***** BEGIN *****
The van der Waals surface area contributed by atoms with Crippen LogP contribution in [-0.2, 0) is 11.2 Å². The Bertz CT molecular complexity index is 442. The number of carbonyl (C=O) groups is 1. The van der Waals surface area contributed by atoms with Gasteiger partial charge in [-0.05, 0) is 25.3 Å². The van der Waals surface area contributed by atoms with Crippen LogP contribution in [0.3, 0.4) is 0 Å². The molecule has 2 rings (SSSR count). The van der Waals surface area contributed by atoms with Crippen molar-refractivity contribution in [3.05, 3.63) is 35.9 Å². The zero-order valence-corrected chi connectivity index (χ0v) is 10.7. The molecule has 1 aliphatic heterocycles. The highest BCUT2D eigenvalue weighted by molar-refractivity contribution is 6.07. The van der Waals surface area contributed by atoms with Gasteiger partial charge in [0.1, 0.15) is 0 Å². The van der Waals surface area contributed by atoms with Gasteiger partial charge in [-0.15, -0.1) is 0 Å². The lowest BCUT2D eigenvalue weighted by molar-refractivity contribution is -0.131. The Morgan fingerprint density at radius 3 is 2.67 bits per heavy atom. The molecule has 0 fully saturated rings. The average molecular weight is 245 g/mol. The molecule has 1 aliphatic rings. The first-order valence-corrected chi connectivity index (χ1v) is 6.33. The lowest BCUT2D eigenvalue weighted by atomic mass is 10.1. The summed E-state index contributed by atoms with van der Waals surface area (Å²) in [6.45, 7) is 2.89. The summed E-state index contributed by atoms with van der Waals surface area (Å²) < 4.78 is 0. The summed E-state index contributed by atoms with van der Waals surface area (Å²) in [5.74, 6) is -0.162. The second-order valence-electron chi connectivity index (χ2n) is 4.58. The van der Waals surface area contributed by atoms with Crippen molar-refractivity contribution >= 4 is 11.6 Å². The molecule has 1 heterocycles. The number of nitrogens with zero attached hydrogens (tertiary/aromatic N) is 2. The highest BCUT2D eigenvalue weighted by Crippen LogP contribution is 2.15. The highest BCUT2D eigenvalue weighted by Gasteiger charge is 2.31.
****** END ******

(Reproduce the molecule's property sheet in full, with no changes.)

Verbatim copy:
The van der Waals surface area contributed by atoms with Crippen LogP contribution in [-0.2, 0) is 11.2 Å². The Bertz CT molecular complexity index is 442. The number of carbonyl (C=O) groups is 1. The van der Waals surface area contributed by atoms with Gasteiger partial charge in [-0.05, 0) is 25.3 Å². The van der Waals surface area contributed by atoms with Crippen LogP contribution in [0.3, 0.4) is 0 Å². The molecule has 2 rings (SSSR count). The van der Waals surface area contributed by atoms with Crippen molar-refractivity contribution in [3.05, 3.63) is 35.9 Å². The zero-order valence-corrected chi connectivity index (χ0v) is 10.7. The molecule has 1 aliphatic heterocycles. The highest BCUT2D eigenvalue weighted by molar-refractivity contribution is 6.07. The van der Waals surface area contributed by atoms with Gasteiger partial charge in [0.1, 0.15) is 0 Å². The van der Waals surface area contributed by atoms with Gasteiger partial charge in [-0.15, -0.1) is 0 Å². The lowest BCUT2D eigenvalue weighted by molar-refractivity contribution is -0.131. The Morgan fingerprint density at radius 3 is 2.67 bits per heavy atom. The molecule has 0 fully saturated rings. The average molecular weight is 245 g/mol. The molecule has 1 aliphatic rings. The first-order valence-corrected chi connectivity index (χ1v) is 6.33. The lowest BCUT2D eigenvalue weighted by atomic mass is 10.1. The summed E-state index contributed by atoms with van der Waals surface area (Å²) in [6.45, 7) is 2.89. The summed E-state index contributed by atoms with van der Waals surface area (Å²) < 4.78 is 0. The summed E-state index contributed by atoms with van der Waals surface area (Å²) in [5.74, 6) is -0.162. The second-order valence-electron chi connectivity index (χ2n) is 4.58. The van der Waals surface area contributed by atoms with Crippen molar-refractivity contribution >= 4 is 11.6 Å². The molecule has 1 heterocycles. The number of nitrogens with zero attached hydrogens (tertiary/aromatic N) is 2. The highest BCUT2D eigenvalue weighted by Crippen LogP contribution is 2.15. The highest BCUT2D eigenvalue weighted by Gasteiger charge is 2.31.